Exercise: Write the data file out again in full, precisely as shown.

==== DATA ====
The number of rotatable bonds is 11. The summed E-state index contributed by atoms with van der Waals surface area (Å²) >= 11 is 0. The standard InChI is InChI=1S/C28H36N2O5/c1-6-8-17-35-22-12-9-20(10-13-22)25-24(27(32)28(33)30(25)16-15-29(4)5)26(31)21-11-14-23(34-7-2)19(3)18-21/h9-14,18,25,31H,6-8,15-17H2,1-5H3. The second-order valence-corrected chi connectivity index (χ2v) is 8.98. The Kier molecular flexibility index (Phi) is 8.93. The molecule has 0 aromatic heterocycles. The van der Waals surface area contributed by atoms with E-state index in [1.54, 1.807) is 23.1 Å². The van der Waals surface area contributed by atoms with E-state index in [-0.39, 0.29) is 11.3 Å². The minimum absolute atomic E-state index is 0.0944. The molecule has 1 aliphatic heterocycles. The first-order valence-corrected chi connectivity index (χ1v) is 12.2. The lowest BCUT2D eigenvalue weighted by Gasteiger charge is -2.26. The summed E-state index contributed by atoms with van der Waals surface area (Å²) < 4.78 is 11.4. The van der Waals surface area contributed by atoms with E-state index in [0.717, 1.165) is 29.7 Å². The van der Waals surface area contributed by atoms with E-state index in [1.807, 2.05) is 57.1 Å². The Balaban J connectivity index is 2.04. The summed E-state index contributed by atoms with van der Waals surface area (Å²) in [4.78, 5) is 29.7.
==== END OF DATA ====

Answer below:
The number of rotatable bonds is 11. The summed E-state index contributed by atoms with van der Waals surface area (Å²) >= 11 is 0. The standard InChI is InChI=1S/C28H36N2O5/c1-6-8-17-35-22-12-9-20(10-13-22)25-24(27(32)28(33)30(25)16-15-29(4)5)26(31)21-11-14-23(34-7-2)19(3)18-21/h9-14,18,25,31H,6-8,15-17H2,1-5H3. The second-order valence-corrected chi connectivity index (χ2v) is 8.98. The Kier molecular flexibility index (Phi) is 8.93. The molecule has 0 aromatic heterocycles. The van der Waals surface area contributed by atoms with E-state index in [1.54, 1.807) is 23.1 Å². The van der Waals surface area contributed by atoms with E-state index in [-0.39, 0.29) is 11.3 Å². The minimum absolute atomic E-state index is 0.0944. The molecule has 1 aliphatic heterocycles. The first-order valence-corrected chi connectivity index (χ1v) is 12.2. The lowest BCUT2D eigenvalue weighted by Gasteiger charge is -2.26. The summed E-state index contributed by atoms with van der Waals surface area (Å²) < 4.78 is 11.4. The van der Waals surface area contributed by atoms with E-state index in [0.717, 1.165) is 29.7 Å². The van der Waals surface area contributed by atoms with E-state index in [1.807, 2.05) is 57.1 Å². The Balaban J connectivity index is 2.04. The summed E-state index contributed by atoms with van der Waals surface area (Å²) in [4.78, 5) is 29.7.